Yesterday I got into a bit of an argument over what trolling is and isn’t with @unmarketing because he reposted a year old blogpost that describes what he believes trolling to be.

Forest troll. (Theodor Kittelsen, 1906).

Image via Wikipedia


He basically describes a troll as such:


Usually this sorry excuse for a human being would type something like “Your mom is hot” or “That’s what your mom said”. (the irony of this is that the troll usually resides in his mom’s basement, and is horribly, horribly alone)

But I think this is wrong. Maybe one day a long time ago, back when IRC was still the only useful social network on all the vast internets, it was correct that trolls weren’t very sophisticated and turned to easy, stupid and plain insulting slurs and word plays to troll people. Although I don’t think that’s exactly true either, surely even back then there proper trolling was already happening (wikipedia seems to alude to such).

Basically what @unmarketing, and many people in general to be honest, gets wrong is the lack of distinction between trolling and simply being a jerk. Jerky behaviour does not a troll make!

Personally I would put trolling somewhere in the realm of performance art. A good troll isn’t about insulting people, it’s more about performing a clever set of actions to produce either a comical or, even better, an emotional response from anyone watching.

Usually when the effect is comical, it’s at the expense of the person being trolled, while the emotional responses are usually elicited from the person or persons being trolled directly.

In essence, the internet troll is to the internet what a standup comedian is to the physical world. And the tactics don’t even differ very much!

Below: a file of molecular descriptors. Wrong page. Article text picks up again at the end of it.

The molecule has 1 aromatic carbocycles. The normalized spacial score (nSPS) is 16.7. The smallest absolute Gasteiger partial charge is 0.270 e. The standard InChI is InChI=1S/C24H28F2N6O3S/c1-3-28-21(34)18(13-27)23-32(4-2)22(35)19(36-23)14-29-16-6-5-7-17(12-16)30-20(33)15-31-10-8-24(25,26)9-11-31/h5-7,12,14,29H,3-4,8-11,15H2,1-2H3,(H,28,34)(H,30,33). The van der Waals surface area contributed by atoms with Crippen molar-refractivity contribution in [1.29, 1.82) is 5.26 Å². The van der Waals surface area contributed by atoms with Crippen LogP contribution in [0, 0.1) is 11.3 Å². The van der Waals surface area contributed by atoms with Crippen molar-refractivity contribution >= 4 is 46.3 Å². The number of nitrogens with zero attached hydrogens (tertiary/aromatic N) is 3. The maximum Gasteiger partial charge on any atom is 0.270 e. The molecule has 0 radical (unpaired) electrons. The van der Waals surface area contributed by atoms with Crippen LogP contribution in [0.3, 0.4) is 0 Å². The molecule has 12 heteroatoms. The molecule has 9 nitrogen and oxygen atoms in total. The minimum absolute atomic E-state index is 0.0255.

There is also a certain elegance that comes with trolling when done well, the best trolls in my opinion come from misapplying some basic principles ever so slightly to give us a convincing argument that simply doesn’t hold water under scrutiny. A good example of such are various examples of troll physics one can find all over the internet.

But my favourite are the kind of trolls that put up a mirror for people to look into. They elicit an emotional response simply by posing questions people don’t like to think about, or asking explanations of things that people just simply take for granted. The troll doesn’t even say very much of substance, but rather guides the target to poke holes in their own arguments and view of the world.

Or sometimes what constitutes a good troll is simply something that is neither funny nor very emotionally charged, but simply epic. A good example of such a troll would be last year’s nominations for TIME’s man of the year award things where Moot got on the cover of TIME because people from 4chan completely obliterated the voting process by not only putting him in first place, but also writing out “marble cake, also the game” with the first letters of the poll results.

In short, don’t go around labeling every jerk online a troll because you really aren’t doing justice to the art of trolling when you do that.

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